I thought I had reached the mountain peak...

It has taken me ten months to climb the breast cancer mountain. I struggled over the stiles of surgery then clambered my way through chemotherapy before I finished with daily rambles to be zapped in radiotherapy. 

Its all over everyone said when they rang to congratulate me on reaching the mountain top. I wanted to grab life, move on to a new mountain, go out to play...

But when I reached the third peak my weary body groaned as a fourth peak loomed ahead: The peak of Patience.

My body has been battered and my mind is so muddled I haven't been able to write let alone walk to the park to go on the swings, I need time to recover from the the lashing rain, rocky paths and numerous tumbles.

So I have filled the last three weeks with as much rest as I could grab with my tired fists. My settee has a dent where my bum has been and a few grubby marks because I was too tazy (my new word for tired and lazy!) to sit back up to drink.

With so much finger tapping time on my hands I have, at last, much to my dear friends Swimming Sue and Chris's delight, rediscovered the art of crocheting. My settee is blue with blooms and I have not planted a seed. 




Tomorrow I am going to Penny Brohn Cancer Care Centre to refocus my mind on mindfulness and meditation to ensure I live well with and beyond my cancer...

There are currently 1.8 million people in England living with and beyond cancer and 2 million across the UK as a whole. The National Cancer Survivorship initiative aims to ensure that those living with and beyond cancer get the care and support they need to lead as healthy and active a life as possible for as long as possible.

Friday, October 24, 2014

I thought I could (bracket Breast Cancer)...

After my diagnosis and once I stopped smashing windows and throwing plates at the wall,  I drew brackets in the air and declared to everyone who asked :

it's OK I will get through the treatment then get on with my life

But without realising it, I set those brackets in concrete. The space filled with (sore wounds, drugs, IV lines, jack out of the box nausea; hair dropping out onto my shoulders and finally twenty trips to be zapped....

But when I came to close the brackets, Tamoxifen and further surgery blocked the closure... 

I was stuck in a tunnel of treatment

So for the last two weeks I have tucked myself underground. To reflect. To cry out the anger about things gone wrong. My messed up 50th birthday year. My changed body. My energy so low even crying is tough...





Now with my badger like head I peek above ground to see light, a bit of blue sky, and to discover my pen again.

I needed the time underground to root out a way to close the brackets. 




And with tears of relief! (Breast cancer diagnosis, Surgery, Chemo, Radiotherapy) or as Jude calls it (Cut, Poison, Burn!!)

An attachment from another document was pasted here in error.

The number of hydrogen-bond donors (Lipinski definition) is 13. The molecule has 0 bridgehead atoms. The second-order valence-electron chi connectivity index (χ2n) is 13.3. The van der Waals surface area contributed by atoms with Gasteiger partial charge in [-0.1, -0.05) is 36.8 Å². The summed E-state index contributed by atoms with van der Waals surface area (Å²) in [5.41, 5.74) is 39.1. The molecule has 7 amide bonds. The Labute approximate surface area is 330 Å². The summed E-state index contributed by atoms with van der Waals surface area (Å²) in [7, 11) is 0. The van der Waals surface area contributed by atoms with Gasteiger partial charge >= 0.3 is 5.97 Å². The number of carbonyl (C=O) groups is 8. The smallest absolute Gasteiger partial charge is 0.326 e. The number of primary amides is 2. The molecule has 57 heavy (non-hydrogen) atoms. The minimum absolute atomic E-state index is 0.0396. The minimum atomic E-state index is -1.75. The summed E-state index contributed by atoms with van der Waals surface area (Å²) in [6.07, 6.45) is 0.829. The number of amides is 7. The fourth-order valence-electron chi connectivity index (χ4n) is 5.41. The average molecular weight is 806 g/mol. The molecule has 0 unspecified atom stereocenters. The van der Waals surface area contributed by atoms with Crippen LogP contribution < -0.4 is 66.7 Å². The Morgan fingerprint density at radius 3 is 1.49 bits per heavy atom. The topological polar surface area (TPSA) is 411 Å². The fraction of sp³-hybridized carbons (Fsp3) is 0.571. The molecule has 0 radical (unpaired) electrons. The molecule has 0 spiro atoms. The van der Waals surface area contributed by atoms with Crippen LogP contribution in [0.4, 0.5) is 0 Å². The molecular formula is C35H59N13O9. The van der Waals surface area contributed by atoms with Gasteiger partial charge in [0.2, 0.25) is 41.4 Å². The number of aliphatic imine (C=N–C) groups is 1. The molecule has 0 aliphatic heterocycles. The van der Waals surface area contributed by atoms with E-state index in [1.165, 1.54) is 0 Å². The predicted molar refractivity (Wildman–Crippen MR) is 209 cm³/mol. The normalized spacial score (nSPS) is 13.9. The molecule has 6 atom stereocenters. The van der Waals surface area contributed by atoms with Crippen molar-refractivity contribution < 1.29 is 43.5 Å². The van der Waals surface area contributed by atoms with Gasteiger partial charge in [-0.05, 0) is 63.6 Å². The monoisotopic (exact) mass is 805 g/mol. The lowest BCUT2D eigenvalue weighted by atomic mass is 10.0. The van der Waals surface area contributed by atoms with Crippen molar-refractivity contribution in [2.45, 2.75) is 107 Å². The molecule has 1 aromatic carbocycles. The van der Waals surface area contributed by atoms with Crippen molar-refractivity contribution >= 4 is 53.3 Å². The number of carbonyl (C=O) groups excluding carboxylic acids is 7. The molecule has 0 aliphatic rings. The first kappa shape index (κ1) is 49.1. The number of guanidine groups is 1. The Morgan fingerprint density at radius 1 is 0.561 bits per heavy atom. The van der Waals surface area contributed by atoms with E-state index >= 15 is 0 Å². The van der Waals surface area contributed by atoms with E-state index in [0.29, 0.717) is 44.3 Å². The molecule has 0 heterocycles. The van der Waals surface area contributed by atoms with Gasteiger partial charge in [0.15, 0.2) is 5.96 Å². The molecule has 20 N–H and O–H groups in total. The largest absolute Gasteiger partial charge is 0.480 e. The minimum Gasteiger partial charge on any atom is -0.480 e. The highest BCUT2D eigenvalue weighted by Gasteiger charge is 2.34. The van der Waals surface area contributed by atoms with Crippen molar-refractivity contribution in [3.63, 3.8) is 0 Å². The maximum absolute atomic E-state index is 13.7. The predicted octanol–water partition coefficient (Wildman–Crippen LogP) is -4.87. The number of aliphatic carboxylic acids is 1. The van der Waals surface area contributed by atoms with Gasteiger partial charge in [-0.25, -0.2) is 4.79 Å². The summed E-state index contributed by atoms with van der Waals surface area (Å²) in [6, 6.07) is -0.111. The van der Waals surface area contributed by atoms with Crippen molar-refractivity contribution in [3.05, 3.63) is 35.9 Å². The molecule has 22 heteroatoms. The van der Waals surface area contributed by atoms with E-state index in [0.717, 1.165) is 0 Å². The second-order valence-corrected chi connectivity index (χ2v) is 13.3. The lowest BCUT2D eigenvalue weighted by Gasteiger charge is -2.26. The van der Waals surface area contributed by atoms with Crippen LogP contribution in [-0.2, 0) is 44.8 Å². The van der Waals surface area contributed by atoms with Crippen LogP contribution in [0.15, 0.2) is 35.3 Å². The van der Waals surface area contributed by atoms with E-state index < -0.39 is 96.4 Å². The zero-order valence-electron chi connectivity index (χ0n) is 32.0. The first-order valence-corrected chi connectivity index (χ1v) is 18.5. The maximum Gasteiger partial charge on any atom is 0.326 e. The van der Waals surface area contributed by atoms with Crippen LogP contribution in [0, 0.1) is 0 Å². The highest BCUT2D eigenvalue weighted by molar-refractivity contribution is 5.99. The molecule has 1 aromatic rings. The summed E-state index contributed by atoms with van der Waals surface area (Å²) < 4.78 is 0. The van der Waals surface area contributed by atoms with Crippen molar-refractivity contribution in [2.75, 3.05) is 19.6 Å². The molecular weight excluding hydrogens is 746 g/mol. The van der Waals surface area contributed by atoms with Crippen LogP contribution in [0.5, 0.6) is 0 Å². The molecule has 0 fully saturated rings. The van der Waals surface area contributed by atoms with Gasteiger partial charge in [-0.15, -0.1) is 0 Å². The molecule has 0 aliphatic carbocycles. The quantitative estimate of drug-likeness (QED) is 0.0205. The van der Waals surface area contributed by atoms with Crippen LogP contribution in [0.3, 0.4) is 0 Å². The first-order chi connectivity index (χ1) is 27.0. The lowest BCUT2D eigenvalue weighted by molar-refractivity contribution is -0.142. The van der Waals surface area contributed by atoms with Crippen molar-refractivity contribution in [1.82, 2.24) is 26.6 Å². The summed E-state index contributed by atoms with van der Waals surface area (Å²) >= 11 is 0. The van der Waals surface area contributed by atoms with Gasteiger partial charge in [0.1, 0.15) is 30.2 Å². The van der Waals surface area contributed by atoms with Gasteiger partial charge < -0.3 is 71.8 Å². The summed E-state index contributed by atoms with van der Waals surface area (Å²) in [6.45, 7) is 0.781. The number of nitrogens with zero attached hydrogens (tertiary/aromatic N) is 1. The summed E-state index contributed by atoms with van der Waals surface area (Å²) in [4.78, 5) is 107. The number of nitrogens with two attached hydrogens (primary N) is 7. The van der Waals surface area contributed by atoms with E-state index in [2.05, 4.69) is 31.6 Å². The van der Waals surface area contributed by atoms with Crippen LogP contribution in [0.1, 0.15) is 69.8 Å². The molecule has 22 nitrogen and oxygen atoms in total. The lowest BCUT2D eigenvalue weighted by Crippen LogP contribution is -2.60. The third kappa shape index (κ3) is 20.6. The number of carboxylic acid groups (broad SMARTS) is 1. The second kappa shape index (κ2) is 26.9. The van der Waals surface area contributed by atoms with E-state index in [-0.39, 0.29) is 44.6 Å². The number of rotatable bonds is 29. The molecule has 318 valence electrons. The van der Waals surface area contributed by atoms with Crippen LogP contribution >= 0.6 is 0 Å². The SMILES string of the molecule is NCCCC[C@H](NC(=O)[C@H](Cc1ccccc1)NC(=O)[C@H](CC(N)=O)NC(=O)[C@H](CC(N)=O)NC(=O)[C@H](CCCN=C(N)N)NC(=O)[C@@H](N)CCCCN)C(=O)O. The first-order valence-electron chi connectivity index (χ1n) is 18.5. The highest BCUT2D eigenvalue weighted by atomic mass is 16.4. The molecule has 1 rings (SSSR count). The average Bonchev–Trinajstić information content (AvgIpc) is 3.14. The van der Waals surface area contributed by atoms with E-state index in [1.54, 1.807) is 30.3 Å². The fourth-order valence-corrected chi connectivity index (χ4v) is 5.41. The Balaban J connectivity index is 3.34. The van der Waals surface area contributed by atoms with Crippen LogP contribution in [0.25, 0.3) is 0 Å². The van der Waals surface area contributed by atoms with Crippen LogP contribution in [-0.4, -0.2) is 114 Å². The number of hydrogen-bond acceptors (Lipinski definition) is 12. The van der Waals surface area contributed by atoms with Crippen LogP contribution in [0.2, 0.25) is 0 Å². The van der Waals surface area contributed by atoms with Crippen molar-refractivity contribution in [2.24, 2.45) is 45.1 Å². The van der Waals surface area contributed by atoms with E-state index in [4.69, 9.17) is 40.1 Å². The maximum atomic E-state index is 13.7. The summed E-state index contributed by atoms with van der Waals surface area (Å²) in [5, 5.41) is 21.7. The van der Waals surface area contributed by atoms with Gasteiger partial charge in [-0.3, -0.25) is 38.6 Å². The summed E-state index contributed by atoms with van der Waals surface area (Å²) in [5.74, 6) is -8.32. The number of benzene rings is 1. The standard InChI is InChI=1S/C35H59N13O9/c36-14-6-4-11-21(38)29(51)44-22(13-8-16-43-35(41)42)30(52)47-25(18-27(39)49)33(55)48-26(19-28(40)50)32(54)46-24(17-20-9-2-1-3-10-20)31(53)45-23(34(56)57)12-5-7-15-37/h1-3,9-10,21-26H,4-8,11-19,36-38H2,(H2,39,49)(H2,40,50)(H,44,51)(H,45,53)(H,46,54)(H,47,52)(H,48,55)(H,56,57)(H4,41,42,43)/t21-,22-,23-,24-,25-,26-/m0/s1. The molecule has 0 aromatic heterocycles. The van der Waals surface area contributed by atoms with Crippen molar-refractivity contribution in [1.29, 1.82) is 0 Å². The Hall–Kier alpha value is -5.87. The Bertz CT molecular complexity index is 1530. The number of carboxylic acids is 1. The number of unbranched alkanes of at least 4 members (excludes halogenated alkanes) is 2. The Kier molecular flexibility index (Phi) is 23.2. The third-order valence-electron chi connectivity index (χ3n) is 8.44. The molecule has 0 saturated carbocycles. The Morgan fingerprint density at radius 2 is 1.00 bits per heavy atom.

So today I drop my first Tamoxifen tablet (hormonal therapy to treat breast cancer) into my palm, ten days later than planned, and I open a new phase of my life... Menopause and a new look...




Monday, October 13, 2014

How Are You?

When I started writing my Blog and using Twitter a new world of support and information opened its arms to draw me in. I have made some fabulous 'Twitter Friends' and am fortunate to have met Chris Lewis who has a personal experience of living with cancer. 


Chris runs an International Cancer Community; 'Chris's Cancer Community' - to connect people around the world who are affected by cancer. Alongside this, Chris works tirelessly to campaign for better support and services for people with cancer. 



I am thrilled that Chris has agreed to write a guest post for my Blog, Chris has linked his post to the theme of my previous one Playing The Fine Game  and I gasped when I read it because the poem he includes could have been written for me!

I will leave you with Chris's inspirational writing...
How are you?
"How are you?" This is possibly the most common greeting that we use today. In fact we probably use it so frequently, that we have almost forgotten what it actually means. It is a question, not a statement and therefore prompts an answer, which may then start a conversation! In truth, that is not what we necessarily want to do. What we are actually doing is acknowledging that person.
"I'm fine" is generally the answer which comes back, and for most of us that is probably a relief, as we will not then get involved in a heavy conversation. We all have issues of course, in most instances, not really of interest to anyone else, and if they were, possibly far too complex to be discussing in a brief encounter.
However, when I am involved in a cancer environment, the question is asked slightly differently, with the expectation of a more complex response. In my five years of personal experience, I think that I have encountered most situations, good and bad, yet still, things arise that shock me.